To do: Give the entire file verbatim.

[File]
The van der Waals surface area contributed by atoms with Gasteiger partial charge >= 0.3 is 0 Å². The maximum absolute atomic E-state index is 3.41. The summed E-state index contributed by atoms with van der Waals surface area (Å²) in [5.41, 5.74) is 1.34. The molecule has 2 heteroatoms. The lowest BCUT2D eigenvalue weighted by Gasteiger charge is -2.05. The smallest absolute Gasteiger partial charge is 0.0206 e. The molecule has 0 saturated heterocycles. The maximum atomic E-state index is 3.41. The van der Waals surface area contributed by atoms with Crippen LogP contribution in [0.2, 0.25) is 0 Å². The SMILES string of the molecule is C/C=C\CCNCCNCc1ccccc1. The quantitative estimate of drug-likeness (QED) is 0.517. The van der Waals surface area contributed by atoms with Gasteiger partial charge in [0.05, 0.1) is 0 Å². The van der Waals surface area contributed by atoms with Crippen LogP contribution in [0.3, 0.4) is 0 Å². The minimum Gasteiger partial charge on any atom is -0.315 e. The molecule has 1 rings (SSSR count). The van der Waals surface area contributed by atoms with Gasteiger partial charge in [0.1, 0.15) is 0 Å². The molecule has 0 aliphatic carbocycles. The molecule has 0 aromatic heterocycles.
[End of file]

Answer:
The van der Waals surface area contributed by atoms with Gasteiger partial charge >= 0.3 is 0 Å². The maximum absolute atomic E-state index is 3.41. The summed E-state index contributed by atoms with van der Waals surface area (Å²) in [5.41, 5.74) is 1.34. The molecule has 2 heteroatoms. The lowest BCUT2D eigenvalue weighted by Gasteiger charge is -2.05. The smallest absolute Gasteiger partial charge is 0.0206 e. The molecule has 0 saturated heterocycles. The maximum atomic E-state index is 3.41. The van der Waals surface area contributed by atoms with Crippen LogP contribution in [0.2, 0.25) is 0 Å². The SMILES string of the molecule is C/C=C\CCNCCNCc1ccccc1. The quantitative estimate of drug-likeness (QED) is 0.517. The van der Waals surface area contributed by atoms with Gasteiger partial charge in [0.05, 0.1) is 0 Å². The van der Waals surface area contributed by atoms with Crippen LogP contribution in [0.3, 0.4) is 0 Å². The minimum Gasteiger partial charge on any atom is -0.315 e. The molecule has 1 rings (SSSR count). The van der Waals surface area contributed by atoms with Gasteiger partial charge in [0.1, 0.15) is 0 Å². The molecule has 0 aliphatic carbocycles. The molecule has 0 aromatic heterocycles.